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Indian Matchlock Rifle (Toradar)

Indian Matchlock Rifle (Toradar)

Indian Matchlock Rifle (Toradar)

Sindh, First half of the 19th century
Wood, steel, gold
157cm long
Stock no.: A5725

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Indian Matchlock Rifle (Toradar)


Firearms first arrived in India with the Portuguese in 1498, who brought matchlock muskets and ships armed with cannons.1 The toradar evolved from this technology, and despite the invention of the more efficient wheellock and flintlock mechanisms, the matchlock remained in use in India well into the 19th century.2 In the tradition of the jezail from neighbouring Afghanistan, guns from the Sindh region of India (in modern-day Pakistan) have long barrels and fish-tail butts. The function of its most distinctive feature, the curved stock, is debated, but a possible explanation is that it helped hold the gun under the armpit whilst the bearer rode a horse. The trigger is positioned on the stock, rather than directly below the mechanism, making it an infamously unwieldly weapon.3  

Typical of toradars from Sindh, the barrel is made from highly-textured Damascus steel. The barrel is mounted onto the stock with five engraved silver capucines. Silver panels engraved with similar floral and vegetal motifs are applied at the butt and the receiver. Gold koftgari enriches the muzzle, ramrod, and breech. A matchlock rifle in the Metropolitan Museum of Art, New York (accession no. 36.25.2141), dated to the second quarter of the 19th century, shares similar koftgari ornamentation on its Damascus steel barrel. A toradar in the Royal Collections (accession no. RCIN 37887) at Sandringham, from 19th century Sindh, was presented to King Edward VII during his tour of India in 1875. Its stock and butt are similarly ornamented.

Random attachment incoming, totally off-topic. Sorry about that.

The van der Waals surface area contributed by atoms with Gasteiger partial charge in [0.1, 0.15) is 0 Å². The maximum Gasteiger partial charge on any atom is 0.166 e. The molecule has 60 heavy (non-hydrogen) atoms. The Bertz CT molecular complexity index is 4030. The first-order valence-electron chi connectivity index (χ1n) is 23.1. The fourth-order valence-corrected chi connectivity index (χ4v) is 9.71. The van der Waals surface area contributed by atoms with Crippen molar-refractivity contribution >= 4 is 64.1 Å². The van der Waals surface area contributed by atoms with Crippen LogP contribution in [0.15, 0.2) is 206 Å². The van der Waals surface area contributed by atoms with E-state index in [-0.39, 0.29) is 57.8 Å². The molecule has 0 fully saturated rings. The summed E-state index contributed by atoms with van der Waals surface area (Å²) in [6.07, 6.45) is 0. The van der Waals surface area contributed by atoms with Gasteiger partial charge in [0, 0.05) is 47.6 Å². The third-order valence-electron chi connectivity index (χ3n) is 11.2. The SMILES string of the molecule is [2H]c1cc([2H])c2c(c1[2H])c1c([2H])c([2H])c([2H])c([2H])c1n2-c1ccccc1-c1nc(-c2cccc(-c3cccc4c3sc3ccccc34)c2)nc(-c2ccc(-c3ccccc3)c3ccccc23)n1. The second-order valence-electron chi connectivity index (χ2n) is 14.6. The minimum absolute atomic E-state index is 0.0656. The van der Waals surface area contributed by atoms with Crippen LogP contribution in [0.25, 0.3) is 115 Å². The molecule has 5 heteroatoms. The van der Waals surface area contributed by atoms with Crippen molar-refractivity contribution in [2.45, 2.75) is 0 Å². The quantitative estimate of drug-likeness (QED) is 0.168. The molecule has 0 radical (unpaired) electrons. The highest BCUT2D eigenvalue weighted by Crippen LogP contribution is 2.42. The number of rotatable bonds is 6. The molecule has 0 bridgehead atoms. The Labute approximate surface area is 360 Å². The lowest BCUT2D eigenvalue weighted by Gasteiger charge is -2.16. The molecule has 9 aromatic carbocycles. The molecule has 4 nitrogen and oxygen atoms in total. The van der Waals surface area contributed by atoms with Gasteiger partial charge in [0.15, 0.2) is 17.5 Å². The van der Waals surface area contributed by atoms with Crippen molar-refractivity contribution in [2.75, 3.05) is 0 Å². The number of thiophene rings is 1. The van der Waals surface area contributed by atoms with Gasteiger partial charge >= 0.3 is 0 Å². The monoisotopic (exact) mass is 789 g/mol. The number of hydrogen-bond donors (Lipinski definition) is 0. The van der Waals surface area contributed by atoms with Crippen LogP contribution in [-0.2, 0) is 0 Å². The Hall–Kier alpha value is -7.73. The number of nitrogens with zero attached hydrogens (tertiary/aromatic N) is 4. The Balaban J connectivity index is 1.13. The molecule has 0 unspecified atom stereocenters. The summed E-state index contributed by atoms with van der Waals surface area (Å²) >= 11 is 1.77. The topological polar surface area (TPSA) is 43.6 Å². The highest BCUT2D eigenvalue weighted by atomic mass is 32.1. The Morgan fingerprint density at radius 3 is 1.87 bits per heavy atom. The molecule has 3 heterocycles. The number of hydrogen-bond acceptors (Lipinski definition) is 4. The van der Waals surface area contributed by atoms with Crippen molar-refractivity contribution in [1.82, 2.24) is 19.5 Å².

Highly unusually for an object of this date, there is an inscription in a Laṇḍā script. Laṇḍā scripts were used in Punjab and parts of North India to write Sindhi, Pashto, Punjabi, Hindustani, Kashmiri, Saraiki, and Balochi, as well as other dialects. They fell out of use in the 19th century in favour of Perso-Arabic scripts and Devangari. 
This is the only example known to us of a rifle from Sindh with an inscription in Laṇḍā, rather than Perso-Arabic.

n.b. accession nos are clickable links 

1 Gahir, Sunita and Spencer, Sharon (eds). Weapon: A Visual History of Arms and Armor. New York City: DK Publishing, 2006. 156.
2 Ibid. 260. 
3 Reddy, Ravinder. Arms & Armour of India, Nepal & Sri Lanka. London: Hali, 2018. 356.

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